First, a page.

I’m convinced that my soon to be three-year-old son has an aspiring career as an agent of change. Maybe not tomorrow, of course, but the seeds have been planted for him to at least challenge his parents, teachers, and friends in the near future.
Over the past six months or so, my wife and I have traveled down the road of understanding the root cause of everything you could possibly imagine. My son has latched onto the question ‘Why?’ in reference to any subject he can think of. While frustrating at times, I’ve been somewhat amazed at how deep he wants to go into the reasons something is the way it is. In the process, I’ve found myself rethinking why I do things the way that I do, and why companies operate the way they do.
However, recently, I’ve seen a shift in my son’s interrogation techniques. It has moved from ‘Why?’ to ‘Then what?’, which I believe is a question that has even more relevance as I think about taking information and driving meaningful actions based on it. It’s not always sufficient to think about the very next step when looking to act upon feedback. We need to be thinking about the consequences of those actions, and what new actions might become evident either due to the fact that an issue has been completely resolved (raising others in priority), or repercussions (or even fallout) from the initial actions being taken. If we’re looking out for the best interests of our customers, we have to recognize that this activity never really stops, and that the celebration for any success is short-lived, as each action we take can and will elicit a reaction from our stakeholders.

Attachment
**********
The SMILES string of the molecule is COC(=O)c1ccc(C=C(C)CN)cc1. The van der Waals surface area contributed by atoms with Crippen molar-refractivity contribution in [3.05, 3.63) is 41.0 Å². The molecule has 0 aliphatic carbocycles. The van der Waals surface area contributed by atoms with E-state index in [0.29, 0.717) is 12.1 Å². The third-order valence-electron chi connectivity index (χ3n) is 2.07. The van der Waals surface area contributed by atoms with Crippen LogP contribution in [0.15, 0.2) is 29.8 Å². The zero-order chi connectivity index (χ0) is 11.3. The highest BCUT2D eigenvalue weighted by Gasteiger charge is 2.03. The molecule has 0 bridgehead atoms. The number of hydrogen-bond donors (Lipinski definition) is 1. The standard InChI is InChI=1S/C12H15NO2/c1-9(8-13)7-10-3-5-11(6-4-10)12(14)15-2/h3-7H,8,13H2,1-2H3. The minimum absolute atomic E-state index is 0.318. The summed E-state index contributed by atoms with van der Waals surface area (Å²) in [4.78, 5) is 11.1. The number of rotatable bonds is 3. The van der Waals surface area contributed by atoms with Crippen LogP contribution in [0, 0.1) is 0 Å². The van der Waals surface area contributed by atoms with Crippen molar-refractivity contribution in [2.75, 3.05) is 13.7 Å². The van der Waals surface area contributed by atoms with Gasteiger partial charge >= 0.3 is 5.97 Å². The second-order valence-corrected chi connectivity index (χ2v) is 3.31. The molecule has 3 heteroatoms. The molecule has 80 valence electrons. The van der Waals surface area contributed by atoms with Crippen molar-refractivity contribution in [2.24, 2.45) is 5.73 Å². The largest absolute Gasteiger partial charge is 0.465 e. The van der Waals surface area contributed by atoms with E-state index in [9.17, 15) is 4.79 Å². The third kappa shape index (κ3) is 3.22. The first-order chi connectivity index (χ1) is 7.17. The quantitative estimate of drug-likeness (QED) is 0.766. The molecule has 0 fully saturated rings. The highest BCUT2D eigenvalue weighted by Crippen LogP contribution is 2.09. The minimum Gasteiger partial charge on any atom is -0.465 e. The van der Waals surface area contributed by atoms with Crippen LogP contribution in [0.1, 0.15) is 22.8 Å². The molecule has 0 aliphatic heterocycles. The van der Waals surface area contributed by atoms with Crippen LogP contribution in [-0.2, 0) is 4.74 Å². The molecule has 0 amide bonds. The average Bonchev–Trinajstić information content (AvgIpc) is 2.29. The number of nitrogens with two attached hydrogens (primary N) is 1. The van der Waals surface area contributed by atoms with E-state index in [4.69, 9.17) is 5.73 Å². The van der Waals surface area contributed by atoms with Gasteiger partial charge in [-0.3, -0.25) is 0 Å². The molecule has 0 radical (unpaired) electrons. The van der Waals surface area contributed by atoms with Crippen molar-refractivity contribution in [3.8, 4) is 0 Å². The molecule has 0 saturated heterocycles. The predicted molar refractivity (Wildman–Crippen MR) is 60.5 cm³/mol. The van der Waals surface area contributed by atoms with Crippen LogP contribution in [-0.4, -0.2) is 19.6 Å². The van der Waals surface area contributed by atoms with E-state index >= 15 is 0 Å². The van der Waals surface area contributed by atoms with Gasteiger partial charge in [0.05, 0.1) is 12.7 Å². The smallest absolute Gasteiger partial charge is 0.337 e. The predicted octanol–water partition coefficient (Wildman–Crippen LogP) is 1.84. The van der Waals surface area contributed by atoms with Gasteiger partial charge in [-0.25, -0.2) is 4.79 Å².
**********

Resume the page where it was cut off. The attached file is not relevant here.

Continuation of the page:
We’re never going to be perfect, whether it be as parents, change agents, or organizations, but to the extent that we’re not only thinking about ‘Why’ things are they way they are, but also, ‘Then what’ based on our actions, we can minimize the likelihood of a misstep, and get ever closer to the elusive goal of undying customer loyalty and the success that accompanies it.
Vice President, Consulting Services